Migrant online dating: seeking the perfect matchSpringing up in the mid-noughties, ethnic dating websites have flourished on the web, while the market for so-called general dating sites has become saturated. Designed primarily to foster marriages, these platforms are a veritable mine of information on the issues of identity and discrimination.
Based on the ethnicity of a community – that is, the set of traits on the basis of which a group recognises itself and through which its members make themselves known, these sites play on differences in skin colour, religion or geographical origin to attract a “niche market”. The way in which this ethnicity is presented, however, differs greatly from one site to another. Thus, the study carried out by Dana Diminescu, entitled “Migrant online dating” (“Le web matrimonial des migrants”), presents three distinct models of dating site. The first, represented by the company Cupid Media, brings together a multitude of dating sites, each aimed at a particular ethnicity, the denomination of which (African, Asian and European, Australian, Christian, Arabic) is indicated only in the name of the website. The various criteria used to define the profile of each member are exactly the same from one site to another, which offers a kind of standardisation of the various ethnicities.
By contrast, the Shaadi website, which is aimed at the higher castes in Indian society, requires its members to fill in a highly detailed profile made up of around forty criteria – as compared with around ten on the other “traditional” websites. This level of precision has proven to be an extremely sophisticated tool used by marriage services, which are an institution in themselves in India. Where Cupid Media proposes the concealment of cultural differences, specialised sites such as Shaadi reinforce the construction of an “ethnocentric” culture, which distinguishes itself from others.
A third model is used by sites that specialise in selling the e-mail addresses of women from Eastern European countries. Originating from former marriage agencies which have migrated to the Internet, the purpose of these websites is to arrange marriages between partners of unequal financial circumstances. These veritable “love markets”, such as Eurochallenges , set up matches between European men living in Northern and Western Europe and “Eastern girls”. In this context, ethnicity is completely imaginary and is used primarily for advertising purposes, to present attractive values such as the sense of family, beauty or femininity of the candidates.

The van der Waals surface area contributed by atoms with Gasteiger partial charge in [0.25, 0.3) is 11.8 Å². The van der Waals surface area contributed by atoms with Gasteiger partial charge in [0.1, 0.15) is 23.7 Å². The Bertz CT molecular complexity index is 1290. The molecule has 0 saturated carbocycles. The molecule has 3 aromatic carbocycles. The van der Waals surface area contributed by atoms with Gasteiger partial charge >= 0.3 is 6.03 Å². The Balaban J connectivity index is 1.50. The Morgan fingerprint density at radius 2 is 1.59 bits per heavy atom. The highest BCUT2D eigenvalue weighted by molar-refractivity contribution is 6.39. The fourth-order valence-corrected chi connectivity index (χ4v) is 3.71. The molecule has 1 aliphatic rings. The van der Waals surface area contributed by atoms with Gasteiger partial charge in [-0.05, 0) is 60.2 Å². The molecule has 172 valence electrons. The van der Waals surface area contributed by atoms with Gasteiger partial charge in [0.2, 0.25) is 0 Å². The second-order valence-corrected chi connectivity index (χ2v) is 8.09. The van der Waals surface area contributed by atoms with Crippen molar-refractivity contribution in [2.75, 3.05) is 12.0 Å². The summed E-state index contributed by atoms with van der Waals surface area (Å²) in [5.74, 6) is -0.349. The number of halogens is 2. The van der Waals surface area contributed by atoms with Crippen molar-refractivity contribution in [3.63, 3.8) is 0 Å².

The same old clichés
Whether it is justified by the importance attached to marriage or by a marketing argument, expressing one’s ethnicity on these websites seems to meet a real need amongst Internet users. Indeed, even before these community websites were created, ethnic preferences were already evident on general dating websites, which indicates the presence of a form of communitarisation. Thus, data extracted from the Cupid Media dating site show that skin colour and religion are considered decisive factors. According to this study, led by American researcher Kevin Lewis, most ethnic minorities living in the United States seek a companion amongst their peers out of a fear that they will be rejected on the basis of discrimination.
The researcher notes, however, that attempts at inter-community contact are always possible, although these rarely go beyond the exchange of a few e-mails. Another study, carried out by American website AYI (Are you interested) confirms that racist clichés are also in force on the Internet. On the sole basis of a photo of the candidate, Internet users were invited to scroll through a large number of profiles and select the one that appealed to them most. It was observed that white men were responded to more positively than black men. It was also noted that Asian women received a great many more positive responses than all other ethnicities, while Asian men received a much lower response rate.
But what about the more community-minded websites, which focus only on ethnic differences? Patterns in this regard appear more complex. Thus, a study of data from the Cupid Media websites shows that men residing in a host country are more inclined to look for a marriage partner outside of their own ethnicity, whereas women in the same situation tend to seek a partner from within their own community. Both in France and in the United States, more than 80% of registered users of the Muslima group of websites described themselves as Muslim. Looking at the example of the Filipanheart website, we find that more than 80% of women using the service are Filipina, while over 80% of male users describe themselves as French or American. These relationships between ethnicities and immigration or emigration countries arise in particular on websites that focus on bringing together people from Northern Europe and those from “Eastern countries”. By emphasising this highly-prized ethnicity, “inter-community” dating websites and in particular those facilitating East-West encounters ultimately encourage their users to transcend ethnic barriers.